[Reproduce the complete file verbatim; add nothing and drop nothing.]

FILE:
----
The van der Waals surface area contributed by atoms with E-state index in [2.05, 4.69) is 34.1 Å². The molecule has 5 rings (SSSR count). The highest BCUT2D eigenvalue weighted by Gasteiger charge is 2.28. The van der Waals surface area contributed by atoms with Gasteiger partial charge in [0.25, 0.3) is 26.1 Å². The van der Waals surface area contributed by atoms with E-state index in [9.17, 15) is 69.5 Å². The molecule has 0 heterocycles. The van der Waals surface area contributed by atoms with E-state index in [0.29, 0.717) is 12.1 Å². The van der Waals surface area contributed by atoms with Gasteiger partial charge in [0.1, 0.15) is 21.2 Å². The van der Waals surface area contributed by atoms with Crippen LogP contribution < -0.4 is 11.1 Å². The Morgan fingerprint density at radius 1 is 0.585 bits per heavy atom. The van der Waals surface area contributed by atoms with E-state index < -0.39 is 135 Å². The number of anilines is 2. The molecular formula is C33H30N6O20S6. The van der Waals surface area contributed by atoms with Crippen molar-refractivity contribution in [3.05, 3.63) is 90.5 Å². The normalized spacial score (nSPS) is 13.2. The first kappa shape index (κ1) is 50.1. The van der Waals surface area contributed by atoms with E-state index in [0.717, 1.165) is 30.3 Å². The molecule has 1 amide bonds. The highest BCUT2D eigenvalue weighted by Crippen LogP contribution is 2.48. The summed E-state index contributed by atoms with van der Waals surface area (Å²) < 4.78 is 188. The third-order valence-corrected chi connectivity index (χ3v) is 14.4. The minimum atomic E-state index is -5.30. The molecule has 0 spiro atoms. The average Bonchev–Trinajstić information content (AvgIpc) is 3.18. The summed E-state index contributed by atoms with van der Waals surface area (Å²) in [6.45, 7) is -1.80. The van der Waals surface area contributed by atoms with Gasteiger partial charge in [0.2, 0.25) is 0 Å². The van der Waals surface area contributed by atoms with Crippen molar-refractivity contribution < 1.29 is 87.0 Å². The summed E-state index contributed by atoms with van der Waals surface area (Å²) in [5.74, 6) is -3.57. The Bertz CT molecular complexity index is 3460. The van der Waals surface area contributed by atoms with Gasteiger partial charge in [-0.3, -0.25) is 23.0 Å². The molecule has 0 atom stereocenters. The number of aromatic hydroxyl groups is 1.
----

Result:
The van der Waals surface area contributed by atoms with E-state index in [2.05, 4.69) is 34.1 Å². The molecule has 5 rings (SSSR count). The highest BCUT2D eigenvalue weighted by Gasteiger charge is 2.28. The van der Waals surface area contributed by atoms with Gasteiger partial charge in [0.25, 0.3) is 26.1 Å². The van der Waals surface area contributed by atoms with E-state index in [9.17, 15) is 69.5 Å². The molecule has 0 heterocycles. The van der Waals surface area contributed by atoms with E-state index in [0.29, 0.717) is 12.1 Å². The van der Waals surface area contributed by atoms with Gasteiger partial charge in [0.1, 0.15) is 21.2 Å². The van der Waals surface area contributed by atoms with Crippen LogP contribution < -0.4 is 11.1 Å². The Morgan fingerprint density at radius 1 is 0.585 bits per heavy atom. The van der Waals surface area contributed by atoms with E-state index < -0.39 is 135 Å². The number of anilines is 2. The molecular formula is C33H30N6O20S6. The van der Waals surface area contributed by atoms with Crippen molar-refractivity contribution in [3.05, 3.63) is 90.5 Å². The normalized spacial score (nSPS) is 13.2. The first kappa shape index (κ1) is 50.1. The van der Waals surface area contributed by atoms with E-state index in [0.717, 1.165) is 30.3 Å². The molecule has 1 amide bonds. The highest BCUT2D eigenvalue weighted by Crippen LogP contribution is 2.48. The summed E-state index contributed by atoms with van der Waals surface area (Å²) < 4.78 is 188. The third-order valence-corrected chi connectivity index (χ3v) is 14.4. The minimum atomic E-state index is -5.30. The molecule has 0 spiro atoms. The average Bonchev–Trinajstić information content (AvgIpc) is 3.18. The summed E-state index contributed by atoms with van der Waals surface area (Å²) in [6.45, 7) is -1.80. The van der Waals surface area contributed by atoms with Gasteiger partial charge in [0.2, 0.25) is 0 Å². The van der Waals surface area contributed by atoms with Crippen molar-refractivity contribution < 1.29 is 87.0 Å². The summed E-state index contributed by atoms with van der Waals surface area (Å²) in [5.74, 6) is -3.57. The Bertz CT molecular complexity index is 3460. The van der Waals surface area contributed by atoms with Gasteiger partial charge in [-0.3, -0.25) is 23.0 Å². The molecule has 0 atom stereocenters. The number of aromatic hydroxyl groups is 1.